McGlinchey – the musical, etc.

I attended a 45-minute performance in Sandinos in Derry based on Charles McGlinchey’s THE LAST OF THE NAME  which played to a full house and received elevated applause.It was a combination of a one-man show, live music with Finbarr Doherty, Lorna McLaughlin on vocals and Seamus Devenney and a digital backdrop. The music was haunting, yet at other times nostalgic and romantic. The lead actor (Paul Kelly) had a remarkable resemblance to McGlinchey and played the role of an older man with great skill. By using key highlights from the text, he created a new awareness of McGlinchey’s lore enhanced for the digital age.Indeed the dialogue appeared to be verbatim from the text which enabled the script writer to move expertly from page to stage. The Irish dance was superb which evoked new life rhythms that beguiled the audience. Among the audience was Des Kavanagh from Galway whose father collected the original material. Marty Kelly provided excellent evocative artwork which enhanced the score and the overall visual experience. Other members of the original McGlinchey School were present including Des Doherty and Margaret Farren, who, along with Denise McCool spent many hours on the visual content. Marrie Barrett, the Buncrana artist, was also present and has been involved in the production. Paul McCarroll can be complemented for this initiative which is the result of a year’s research; Rita Farren has also been involved in the production. If you missed this, you can see it again at the Macklin School in October in Culdaff.

If I were to alter anything, I would have left the line, ‘For I’m the last of the name’ as the final words as they have such a powerful resonance; on looking back at the text, I noticed that the scriptwriter appeared to follow McGlinchey word for word, thus leaving the line quoted in its original place in the text and this may indeed act as justification for not changing the position of the line. McGlinchey will never be lost in translation whether to other European languages or to the digital age which we now inhabit. McGlinchey has got a new lease of life and one wonders what next he will get up to!

Earlier in the afternoon, I attended the launch of the Allingham Festival by Paul Hannigan of LYIT. A team of students from Magee College have produced a fine film on the author’s life on a budget of 3,000 euro and the committee had a real live walking and talking Allingham in the audience to make the event more authentic. The idea of launching the festival before a Derry audience is good for marketing and there was  a large number of visitors present in the craft village. Magee has a new Digital Arts and Humanities hub which has received nearly 7 million euro in funding so hopefully Donegal story tellers will be able to access some of this. I am aware that there are several Donegal students doing Ph.D.s in Magee at present.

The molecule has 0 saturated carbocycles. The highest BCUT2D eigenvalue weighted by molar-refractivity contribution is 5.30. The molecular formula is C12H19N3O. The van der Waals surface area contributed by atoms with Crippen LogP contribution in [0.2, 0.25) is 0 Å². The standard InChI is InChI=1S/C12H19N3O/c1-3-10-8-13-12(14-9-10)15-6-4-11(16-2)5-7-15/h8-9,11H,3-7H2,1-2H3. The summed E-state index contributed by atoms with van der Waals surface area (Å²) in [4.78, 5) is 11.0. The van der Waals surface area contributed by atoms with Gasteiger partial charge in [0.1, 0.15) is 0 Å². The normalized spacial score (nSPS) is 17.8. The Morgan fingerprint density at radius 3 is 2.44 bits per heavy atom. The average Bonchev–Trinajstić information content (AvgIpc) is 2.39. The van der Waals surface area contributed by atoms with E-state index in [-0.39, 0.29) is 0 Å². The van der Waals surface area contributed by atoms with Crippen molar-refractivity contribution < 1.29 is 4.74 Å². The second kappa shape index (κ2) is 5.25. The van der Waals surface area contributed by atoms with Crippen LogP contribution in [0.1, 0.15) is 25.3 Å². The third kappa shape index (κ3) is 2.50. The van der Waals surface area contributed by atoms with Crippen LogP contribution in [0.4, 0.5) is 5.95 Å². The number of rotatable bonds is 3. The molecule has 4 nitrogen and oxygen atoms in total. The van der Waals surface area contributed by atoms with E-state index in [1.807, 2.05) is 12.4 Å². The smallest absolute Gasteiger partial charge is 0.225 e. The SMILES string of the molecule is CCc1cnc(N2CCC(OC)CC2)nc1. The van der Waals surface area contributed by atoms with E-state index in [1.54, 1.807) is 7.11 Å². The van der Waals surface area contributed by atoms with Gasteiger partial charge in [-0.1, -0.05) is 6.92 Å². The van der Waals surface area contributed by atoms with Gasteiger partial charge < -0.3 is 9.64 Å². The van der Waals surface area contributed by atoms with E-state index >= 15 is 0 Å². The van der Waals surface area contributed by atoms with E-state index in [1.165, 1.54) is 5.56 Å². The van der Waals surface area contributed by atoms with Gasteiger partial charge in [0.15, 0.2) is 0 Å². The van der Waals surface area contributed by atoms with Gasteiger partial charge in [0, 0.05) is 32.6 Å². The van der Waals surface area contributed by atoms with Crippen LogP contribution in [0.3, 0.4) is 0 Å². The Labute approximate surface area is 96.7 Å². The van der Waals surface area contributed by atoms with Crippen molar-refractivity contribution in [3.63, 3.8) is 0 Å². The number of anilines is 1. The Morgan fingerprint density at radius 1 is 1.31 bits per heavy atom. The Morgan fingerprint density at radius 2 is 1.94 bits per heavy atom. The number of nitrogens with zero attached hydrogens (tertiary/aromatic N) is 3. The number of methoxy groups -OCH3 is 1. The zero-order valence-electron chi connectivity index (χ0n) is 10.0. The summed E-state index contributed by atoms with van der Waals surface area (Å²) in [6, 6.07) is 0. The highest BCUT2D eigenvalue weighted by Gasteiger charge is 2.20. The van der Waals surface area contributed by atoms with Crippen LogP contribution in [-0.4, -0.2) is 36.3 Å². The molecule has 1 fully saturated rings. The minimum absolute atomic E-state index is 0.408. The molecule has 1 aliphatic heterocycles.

The highlight of last week was the launch of ATLAS OF DONEGAL by the Deputy First Minister at LYIT before an audience of 200. Cork University Press were very happy with sales running into three figures. Among the audience were guests from all over Ireland, England and Germany with Canada being represented by Denis Noel of the Archives of New Brunswick which hold a large archive on Donegal emigrants. Martin McGuinness spoke about his mother being a native of the Illies who spent her working life in the City Factory in Patrick St., Derry. She never walked on the walls of Derry until a few years before her death.

Last week also witnessed a remarkable event in McGrorys of Culdaff when Max Adams and Colm O’Brien outlined the results of their excavations and geophysics activity at Carrowmore, Cooley and Cloncha to a large crowd, many of whom came from Derry. All three monastic sites have double ditches surrounding them. At the Carrowmore site, two locations were investigated and the results will be published later. Carbon has been found which will enable carbon dating to be completed. Other issues that were raised Excavations at Carrowmore on one of the two ditches surrounding the siteincluded the sudden and unexplained appearance of a mysterious sink-hole close to the north cross about 15 years ago and the existence of a souterrain, as noted by Magtochair, in 1867. Curiously, during the dig, several groups of visitors came on a pilgrimage at different times to pray at the cross and holy wells and they had no connection with the excavations.  So the spiritual values of the sites are still intact although the traditional pilgrimages and medieval rituals have been lost in time.

The old primary school at Carrowmore is still on the site in private hands and would serve as a great heritage centre. The original hedge school can still be seen and is marked on the OS maps on the road opposite the old primary school. This indicates that there was a school on this site in the late 1700s. The information is important as it highlights that fact that the Carrowmore site was a  place of learning in the post-monastic age. The school was situated at Carrowmore because people appreciated the importance of the site in the 1700s and 1800s. Thanks to the Bernician studies team for their dedication and all the best to Max with his new book on Oswald, King of the North. Thanks for the copy.

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